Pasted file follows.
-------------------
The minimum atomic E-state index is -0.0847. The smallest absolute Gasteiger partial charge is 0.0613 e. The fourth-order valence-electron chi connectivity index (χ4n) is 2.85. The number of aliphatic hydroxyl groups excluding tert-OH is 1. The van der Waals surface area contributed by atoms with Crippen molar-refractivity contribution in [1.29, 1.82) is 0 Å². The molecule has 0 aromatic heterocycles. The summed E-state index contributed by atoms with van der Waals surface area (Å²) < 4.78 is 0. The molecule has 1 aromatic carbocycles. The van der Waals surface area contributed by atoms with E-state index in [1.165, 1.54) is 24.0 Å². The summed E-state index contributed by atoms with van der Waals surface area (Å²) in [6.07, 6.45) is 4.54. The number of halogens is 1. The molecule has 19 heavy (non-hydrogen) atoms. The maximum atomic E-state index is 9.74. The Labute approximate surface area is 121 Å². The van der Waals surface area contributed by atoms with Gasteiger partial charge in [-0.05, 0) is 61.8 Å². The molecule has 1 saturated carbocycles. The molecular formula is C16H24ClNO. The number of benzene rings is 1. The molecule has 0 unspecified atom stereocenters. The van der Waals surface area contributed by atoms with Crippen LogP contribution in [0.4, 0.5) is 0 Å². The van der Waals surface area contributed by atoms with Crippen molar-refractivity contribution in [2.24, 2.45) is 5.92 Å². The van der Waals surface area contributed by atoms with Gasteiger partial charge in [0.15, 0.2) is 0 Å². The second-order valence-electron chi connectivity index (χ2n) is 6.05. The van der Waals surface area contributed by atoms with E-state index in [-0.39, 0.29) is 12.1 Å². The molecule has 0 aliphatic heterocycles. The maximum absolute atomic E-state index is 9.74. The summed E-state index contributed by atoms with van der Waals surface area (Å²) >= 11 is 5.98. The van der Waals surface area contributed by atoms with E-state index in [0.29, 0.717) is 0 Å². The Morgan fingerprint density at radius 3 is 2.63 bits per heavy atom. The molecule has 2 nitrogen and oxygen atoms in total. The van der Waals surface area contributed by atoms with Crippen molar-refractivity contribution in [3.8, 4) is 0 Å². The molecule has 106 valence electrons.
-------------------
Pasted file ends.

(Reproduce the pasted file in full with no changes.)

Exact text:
The minimum atomic E-state index is -0.0847. The smallest absolute Gasteiger partial charge is 0.0613 e. The fourth-order valence-electron chi connectivity index (χ4n) is 2.85. The number of aliphatic hydroxyl groups excluding tert-OH is 1. The van der Waals surface area contributed by atoms with Crippen molar-refractivity contribution in [1.29, 1.82) is 0 Å². The molecule has 0 aromatic heterocycles. The summed E-state index contributed by atoms with van der Waals surface area (Å²) < 4.78 is 0. The molecule has 1 aromatic carbocycles. The van der Waals surface area contributed by atoms with E-state index in [1.165, 1.54) is 24.0 Å². The summed E-state index contributed by atoms with van der Waals surface area (Å²) in [6.07, 6.45) is 4.54. The number of halogens is 1. The molecule has 19 heavy (non-hydrogen) atoms. The maximum atomic E-state index is 9.74. The Labute approximate surface area is 121 Å². The van der Waals surface area contributed by atoms with Gasteiger partial charge in [-0.05, 0) is 61.8 Å². The molecule has 1 saturated carbocycles. The molecular formula is C16H24ClNO. The number of benzene rings is 1. The molecule has 0 unspecified atom stereocenters. The van der Waals surface area contributed by atoms with Crippen LogP contribution in [0.4, 0.5) is 0 Å². The van der Waals surface area contributed by atoms with Crippen molar-refractivity contribution in [2.24, 2.45) is 5.92 Å². The van der Waals surface area contributed by atoms with Gasteiger partial charge in [0.15, 0.2) is 0 Å². The second-order valence-electron chi connectivity index (χ2n) is 6.05. The van der Waals surface area contributed by atoms with E-state index in [-0.39, 0.29) is 12.1 Å². The molecule has 0 aliphatic heterocycles. The maximum absolute atomic E-state index is 9.74. The summed E-state index contributed by atoms with van der Waals surface area (Å²) >= 11 is 5.98. The van der Waals surface area contributed by atoms with E-state index in [0.29, 0.717) is 0 Å². The Morgan fingerprint density at radius 3 is 2.63 bits per heavy atom. The molecule has 2 nitrogen and oxygen atoms in total. The van der Waals surface area contributed by atoms with Crippen molar-refractivity contribution in [3.8, 4) is 0 Å². The molecule has 106 valence electrons.